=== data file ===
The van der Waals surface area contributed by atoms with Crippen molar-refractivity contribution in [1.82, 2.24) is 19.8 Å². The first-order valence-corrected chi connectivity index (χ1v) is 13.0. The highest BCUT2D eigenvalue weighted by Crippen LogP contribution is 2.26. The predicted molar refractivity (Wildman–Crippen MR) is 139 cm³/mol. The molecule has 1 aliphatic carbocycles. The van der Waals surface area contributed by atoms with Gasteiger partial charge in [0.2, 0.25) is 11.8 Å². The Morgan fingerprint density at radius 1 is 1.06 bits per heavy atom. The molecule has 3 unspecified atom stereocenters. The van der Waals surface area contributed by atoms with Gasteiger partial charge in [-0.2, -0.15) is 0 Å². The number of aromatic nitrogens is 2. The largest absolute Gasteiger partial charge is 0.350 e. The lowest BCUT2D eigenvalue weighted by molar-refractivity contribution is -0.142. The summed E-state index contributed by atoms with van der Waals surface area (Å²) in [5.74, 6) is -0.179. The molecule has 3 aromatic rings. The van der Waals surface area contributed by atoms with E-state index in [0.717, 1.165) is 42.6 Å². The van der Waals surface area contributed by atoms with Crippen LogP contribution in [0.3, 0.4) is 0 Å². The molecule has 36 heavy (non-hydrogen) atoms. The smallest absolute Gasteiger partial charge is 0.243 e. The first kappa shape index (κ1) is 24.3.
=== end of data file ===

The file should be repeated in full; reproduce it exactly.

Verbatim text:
The van der Waals surface area contributed by atoms with Crippen molar-refractivity contribution in [1.82, 2.24) is 19.8 Å². The first-order valence-corrected chi connectivity index (χ1v) is 13.0. The highest BCUT2D eigenvalue weighted by Crippen LogP contribution is 2.26. The predicted molar refractivity (Wildman–Crippen MR) is 139 cm³/mol. The molecule has 1 aliphatic carbocycles. The van der Waals surface area contributed by atoms with Gasteiger partial charge in [0.2, 0.25) is 11.8 Å². The Morgan fingerprint density at radius 1 is 1.06 bits per heavy atom. The molecule has 3 unspecified atom stereocenters. The van der Waals surface area contributed by atoms with Gasteiger partial charge in [-0.2, -0.15) is 0 Å². The number of aromatic nitrogens is 2. The largest absolute Gasteiger partial charge is 0.350 e. The lowest BCUT2D eigenvalue weighted by molar-refractivity contribution is -0.142. The summed E-state index contributed by atoms with van der Waals surface area (Å²) in [5.74, 6) is -0.179. The molecule has 3 aromatic rings. The van der Waals surface area contributed by atoms with E-state index in [0.717, 1.165) is 42.6 Å². The van der Waals surface area contributed by atoms with Crippen LogP contribution in [0.3, 0.4) is 0 Å². The molecule has 36 heavy (non-hydrogen) atoms. The smallest absolute Gasteiger partial charge is 0.243 e. The first kappa shape index (κ1) is 24.3.